• 1 Hide
    KBentley57 , April 20, 2011 11:06 PM

    Quote:
    x86 needs to be ousted. Sure it is still modern, but there needs to be a more robust architecture now. We need to move on. Quantum physics won't play catch up with you Intel.


    Intel creates silicon with planted defects on the order of nanometers every day. They know quantum mechanics, trust me. In fact, modern processors use quantum principals already. You can't ignore the wave nature of electrons at these levels. Go learn something about science!
  • 1 Hide
    Anonymous , April 20, 2011 11:21 PM
    They already showed phones running Gingerbread and Froyo in various trade shows and notably at WMC in Barcelona last February. So yes they must be building Android on x86 for a while now. x86 is NOT not robust. Intel entered late smart phone late, although when they were heavy in the flash business, they have far reaching influence in the early samrt phones. IMO Meego will be used on vehicle systems, set top boxes and anything that needs a customized UI.
  • 0 Hide
    old man dotes , April 20, 2011 11:24 PM
    spam spam spam spam spam eggs and spam. Apparently no one at TG ever looks at these comments.
  • 0 Hide
    otacon72 , April 20, 2011 11:33 PM
    dogman_1234x86 needs to be ousted. Sure it is still modern, but there needs to be a more robust architecture now. We need to move on. Quantum physics won't play catch up with you Intel.


    Quantum computing won't be mainstream in any of our lifetimes.
  • 0 Hide
    milktea , April 21, 2011 12:21 AM
    Competition is good. ARM vs Intel in the mobile market. Who will prevail? :) 
  • 0 Hide
    Anonymous , April 21, 2011 12:46 AM
    lulz! the comments on this tread are priceless. Gee.. I wonder if they can run Java on x86? hmmm.
  • 0 Hide
    Anonymous , April 21, 2011 1:41 AM
    danwat1234, it's not as simple as re-compiling. The x86 is a variable-length opcode CPU, while ARM uses fixed-length 32-bit instructions. The x86 is also an interrupt-driven architecture that relies on several off-chip components on the motherboard to achieve the full system. While this is true for ARM as well, it's not true to the extent it is with x86 as ARM CPUs are often SoC's (system on chip, which comprises everything on a single die, hence their lower power and lower total cost of ownership).

    Intel has not had a CPU that can meet the performance and power threshold held by ARM's highest-end CPUs. This is an attempt by Intel to use its x86 market dominance to enter the market currently dominated by ARM. And the sad thing is, it will probably work for them, which means far more expensive products for users as ARM CPUs have a license of less than $1 per CPU, and a manufacturing cost that is fractional to Intel's lowest Atom-based CPUs available today.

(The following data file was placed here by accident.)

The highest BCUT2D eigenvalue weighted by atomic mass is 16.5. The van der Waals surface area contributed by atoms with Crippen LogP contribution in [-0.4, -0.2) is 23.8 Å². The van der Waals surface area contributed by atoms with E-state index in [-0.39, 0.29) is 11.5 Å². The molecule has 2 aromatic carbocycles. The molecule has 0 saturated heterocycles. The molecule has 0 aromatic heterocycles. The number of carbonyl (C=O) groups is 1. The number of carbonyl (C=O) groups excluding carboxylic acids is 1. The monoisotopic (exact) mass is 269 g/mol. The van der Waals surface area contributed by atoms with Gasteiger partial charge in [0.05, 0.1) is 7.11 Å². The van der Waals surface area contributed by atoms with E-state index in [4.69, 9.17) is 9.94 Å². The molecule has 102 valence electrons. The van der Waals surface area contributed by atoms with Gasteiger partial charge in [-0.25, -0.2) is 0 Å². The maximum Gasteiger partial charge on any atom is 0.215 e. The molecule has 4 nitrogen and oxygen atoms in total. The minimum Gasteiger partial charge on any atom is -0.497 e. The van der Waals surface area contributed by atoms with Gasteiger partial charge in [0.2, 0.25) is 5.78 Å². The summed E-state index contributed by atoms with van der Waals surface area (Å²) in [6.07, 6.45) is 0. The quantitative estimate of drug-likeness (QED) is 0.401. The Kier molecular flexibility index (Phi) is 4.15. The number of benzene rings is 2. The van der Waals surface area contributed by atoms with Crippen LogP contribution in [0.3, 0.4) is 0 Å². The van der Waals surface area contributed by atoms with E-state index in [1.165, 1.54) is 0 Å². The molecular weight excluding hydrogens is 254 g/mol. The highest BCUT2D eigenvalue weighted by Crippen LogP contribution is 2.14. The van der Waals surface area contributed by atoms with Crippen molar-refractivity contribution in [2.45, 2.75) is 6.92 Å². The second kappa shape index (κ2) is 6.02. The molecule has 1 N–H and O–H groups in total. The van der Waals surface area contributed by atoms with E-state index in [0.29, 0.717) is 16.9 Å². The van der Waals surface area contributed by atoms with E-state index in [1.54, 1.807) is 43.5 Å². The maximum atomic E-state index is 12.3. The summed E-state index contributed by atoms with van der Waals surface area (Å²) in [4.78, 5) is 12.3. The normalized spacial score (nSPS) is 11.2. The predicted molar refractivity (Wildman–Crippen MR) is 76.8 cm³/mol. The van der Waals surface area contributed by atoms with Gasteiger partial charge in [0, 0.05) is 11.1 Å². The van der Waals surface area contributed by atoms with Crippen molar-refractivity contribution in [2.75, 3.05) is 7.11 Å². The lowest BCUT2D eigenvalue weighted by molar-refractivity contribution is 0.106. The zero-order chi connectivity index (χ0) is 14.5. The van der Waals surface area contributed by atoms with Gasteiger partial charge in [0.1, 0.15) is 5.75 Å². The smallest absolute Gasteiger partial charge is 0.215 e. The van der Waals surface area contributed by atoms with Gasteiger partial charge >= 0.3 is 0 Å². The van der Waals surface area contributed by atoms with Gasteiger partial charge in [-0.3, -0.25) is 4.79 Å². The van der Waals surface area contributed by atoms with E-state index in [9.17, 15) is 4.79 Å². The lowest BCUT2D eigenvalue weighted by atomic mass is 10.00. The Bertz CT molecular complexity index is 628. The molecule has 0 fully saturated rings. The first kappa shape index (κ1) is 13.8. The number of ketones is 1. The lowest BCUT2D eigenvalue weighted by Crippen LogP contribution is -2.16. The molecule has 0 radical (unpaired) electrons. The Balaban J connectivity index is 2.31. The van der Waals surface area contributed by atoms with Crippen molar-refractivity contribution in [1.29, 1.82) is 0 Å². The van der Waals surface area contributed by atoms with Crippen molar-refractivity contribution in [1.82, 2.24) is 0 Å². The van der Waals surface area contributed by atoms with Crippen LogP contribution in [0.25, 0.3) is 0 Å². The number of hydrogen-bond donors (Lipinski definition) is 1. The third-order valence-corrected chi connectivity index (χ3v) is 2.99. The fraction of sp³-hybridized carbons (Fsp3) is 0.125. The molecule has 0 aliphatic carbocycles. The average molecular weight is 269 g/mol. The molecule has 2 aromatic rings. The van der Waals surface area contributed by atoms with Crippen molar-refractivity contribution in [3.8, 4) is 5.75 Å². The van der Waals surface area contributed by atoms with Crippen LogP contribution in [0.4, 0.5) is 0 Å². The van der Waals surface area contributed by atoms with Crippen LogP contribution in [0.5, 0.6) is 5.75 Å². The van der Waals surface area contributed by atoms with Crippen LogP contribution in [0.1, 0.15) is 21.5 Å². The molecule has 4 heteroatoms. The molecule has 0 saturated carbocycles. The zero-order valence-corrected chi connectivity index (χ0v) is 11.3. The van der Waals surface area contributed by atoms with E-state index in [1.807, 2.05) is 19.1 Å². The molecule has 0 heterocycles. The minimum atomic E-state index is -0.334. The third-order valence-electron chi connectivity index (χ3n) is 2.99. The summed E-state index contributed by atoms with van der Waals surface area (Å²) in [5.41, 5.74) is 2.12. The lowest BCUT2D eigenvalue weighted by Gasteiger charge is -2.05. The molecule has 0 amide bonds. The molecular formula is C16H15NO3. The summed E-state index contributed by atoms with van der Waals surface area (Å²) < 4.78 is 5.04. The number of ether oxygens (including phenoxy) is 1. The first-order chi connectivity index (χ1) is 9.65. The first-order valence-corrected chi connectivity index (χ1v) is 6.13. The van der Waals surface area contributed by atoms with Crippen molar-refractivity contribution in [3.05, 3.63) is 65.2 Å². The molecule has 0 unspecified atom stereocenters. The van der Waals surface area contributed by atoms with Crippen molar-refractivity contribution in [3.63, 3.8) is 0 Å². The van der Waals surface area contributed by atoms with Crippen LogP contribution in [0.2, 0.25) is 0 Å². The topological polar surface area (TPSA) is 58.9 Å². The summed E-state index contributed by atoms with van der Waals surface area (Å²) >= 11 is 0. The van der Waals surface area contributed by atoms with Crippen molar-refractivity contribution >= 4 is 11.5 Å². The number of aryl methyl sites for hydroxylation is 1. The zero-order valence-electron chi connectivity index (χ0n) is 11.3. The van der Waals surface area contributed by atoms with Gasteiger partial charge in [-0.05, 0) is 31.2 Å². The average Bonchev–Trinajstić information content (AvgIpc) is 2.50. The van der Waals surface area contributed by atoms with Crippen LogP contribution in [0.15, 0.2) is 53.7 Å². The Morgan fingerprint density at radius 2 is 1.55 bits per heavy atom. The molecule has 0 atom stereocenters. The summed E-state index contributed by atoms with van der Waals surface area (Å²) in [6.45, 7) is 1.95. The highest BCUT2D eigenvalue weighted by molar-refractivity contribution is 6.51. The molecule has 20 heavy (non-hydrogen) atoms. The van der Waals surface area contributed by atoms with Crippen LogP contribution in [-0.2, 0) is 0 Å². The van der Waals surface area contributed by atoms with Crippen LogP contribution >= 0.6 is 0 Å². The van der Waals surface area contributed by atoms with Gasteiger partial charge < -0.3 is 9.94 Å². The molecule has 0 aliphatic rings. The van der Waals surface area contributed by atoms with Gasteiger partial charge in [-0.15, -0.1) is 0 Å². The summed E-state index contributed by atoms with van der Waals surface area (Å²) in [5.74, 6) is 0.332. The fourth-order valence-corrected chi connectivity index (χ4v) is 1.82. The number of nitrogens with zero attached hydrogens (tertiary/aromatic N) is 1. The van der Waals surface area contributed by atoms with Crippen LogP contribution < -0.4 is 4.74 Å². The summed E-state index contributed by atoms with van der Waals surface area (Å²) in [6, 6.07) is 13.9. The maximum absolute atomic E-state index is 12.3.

• 1 Hide
    eddieroolz , April 21, 2011 2:57 AM
    I have to wonder why this is even being done. It reeks of pointlessness.
  • 0 Hide
    virtualban , April 21, 2011 12:41 PM
    Nvidia tried for a while to get x86 license, despite their claims of not wanting to enter the CPU market. When they gave up, they got ARM, a CPU chip. With Android going strong, future of it being mixed with Chrome OS, with Linux that can do anything, and with Windows 8 going ARM, Intel is guessing it's loosing value as x86 holder. Because many programmers have hinted at the CPU being just a controller of the rest of the operations, with the heavy muscle being put on the GPU. As it stands, Nvidia will manage to pull it into a perfect goal.
    Far fetched but still, a possibility, ARM might dethrone x86 completely, all applications being made to run on ARM+GPGPU. Intel needing to buy license to run ARM instruction set.
  • 0 Hide
    virtualban , April 21, 2011 12:47 PM
    It seems Intel has already an ARM license. :) 
    Still, having x86 so under control proves beneficial to them more than going the ARM way, my guess, and that's why they are trying to make Android go x86.
  • -1 Hide
    back_by_demand , April 21, 2011 2:28 PM
    So Intel is porting Android to X86
    This announced after Microsoft said it will have Windows 8 running on ARM

    Is this Intel reacting to potential loss of sales by lurching to the opposition?
  • 1 Hide
    WyomingKnott , April 21, 2011 3:04 PM
    osxsierSpare me. Quantum computing is not coming to a desktop near you anytime soon.

    I think it's running on the chair at my desk, though.
  • 0 Hide
    virtualban , April 21, 2011 3:14 PM
    WyomingKnottI think it's running on the chair at my desk, though.

    Excellet!!

    Now we can say there is a problem on the quantum computer between the chair and the keyboard. Still I am only using your words, your quote is the really excellent one.
  • 0 Hide
    ProDigit10 , April 21, 2011 6:37 PM
    They would have made a better product if they ported Windows to ARM!